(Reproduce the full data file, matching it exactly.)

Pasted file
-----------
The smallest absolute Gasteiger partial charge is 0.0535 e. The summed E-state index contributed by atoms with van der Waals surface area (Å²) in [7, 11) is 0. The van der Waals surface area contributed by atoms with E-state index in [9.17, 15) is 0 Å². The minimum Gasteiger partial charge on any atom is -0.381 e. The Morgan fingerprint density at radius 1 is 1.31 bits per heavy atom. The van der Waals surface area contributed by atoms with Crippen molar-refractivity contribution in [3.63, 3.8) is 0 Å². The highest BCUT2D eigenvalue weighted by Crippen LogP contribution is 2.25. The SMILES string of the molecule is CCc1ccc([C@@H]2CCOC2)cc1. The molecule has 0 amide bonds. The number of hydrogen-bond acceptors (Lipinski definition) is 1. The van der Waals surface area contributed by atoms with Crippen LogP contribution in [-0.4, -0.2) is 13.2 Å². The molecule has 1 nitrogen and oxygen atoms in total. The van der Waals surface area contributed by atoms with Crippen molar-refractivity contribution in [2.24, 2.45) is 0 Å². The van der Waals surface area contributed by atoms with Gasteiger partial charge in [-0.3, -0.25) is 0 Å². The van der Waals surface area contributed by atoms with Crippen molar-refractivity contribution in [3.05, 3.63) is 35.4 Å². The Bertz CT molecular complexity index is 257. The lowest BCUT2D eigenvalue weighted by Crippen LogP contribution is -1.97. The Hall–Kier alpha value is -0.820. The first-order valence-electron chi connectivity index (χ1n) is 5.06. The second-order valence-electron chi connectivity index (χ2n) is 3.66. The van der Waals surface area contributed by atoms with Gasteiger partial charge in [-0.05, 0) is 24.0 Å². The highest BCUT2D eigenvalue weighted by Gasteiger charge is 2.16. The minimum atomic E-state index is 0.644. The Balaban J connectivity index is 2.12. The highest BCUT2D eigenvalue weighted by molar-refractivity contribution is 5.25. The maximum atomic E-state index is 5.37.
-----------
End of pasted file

The smallest absolute Gasteiger partial charge is 0.0535 e. The summed E-state index contributed by atoms with van der Waals surface area (Å²) in [7, 11) is 0. The van der Waals surface area contributed by atoms with E-state index in [9.17, 15) is 0 Å². The minimum Gasteiger partial charge on any atom is -0.381 e. The Morgan fingerprint density at radius 1 is 1.31 bits per heavy atom. The van der Waals surface area contributed by atoms with Crippen molar-refractivity contribution in [3.63, 3.8) is 0 Å². The highest BCUT2D eigenvalue weighted by Crippen LogP contribution is 2.25. The SMILES string of the molecule is CCc1ccc([C@@H]2CCOC2)cc1. The molecule has 0 amide bonds. The number of hydrogen-bond acceptors (Lipinski definition) is 1. The van der Waals surface area contributed by atoms with Crippen LogP contribution in [-0.4, -0.2) is 13.2 Å². The molecule has 1 nitrogen and oxygen atoms in total. The van der Waals surface area contributed by atoms with Crippen molar-refractivity contribution in [2.24, 2.45) is 0 Å². The van der Waals surface area contributed by atoms with Gasteiger partial charge in [-0.3, -0.25) is 0 Å². The van der Waals surface area contributed by atoms with Crippen molar-refractivity contribution in [3.05, 3.63) is 35.4 Å². The Bertz CT molecular complexity index is 257. The lowest BCUT2D eigenvalue weighted by Crippen LogP contribution is -1.97. The Hall–Kier alpha value is -0.820. The first-order valence-electron chi connectivity index (χ1n) is 5.06. The second-order valence-electron chi connectivity index (χ2n) is 3.66. The van der Waals surface area contributed by atoms with Gasteiger partial charge in [-0.05, 0) is 24.0 Å². The highest BCUT2D eigenvalue weighted by Gasteiger charge is 2.16. The minimum atomic E-state index is 0.644. The Balaban J connectivity index is 2.12. The highest BCUT2D eigenvalue weighted by molar-refractivity contribution is 5.25. The maximum atomic E-state index is 5.37.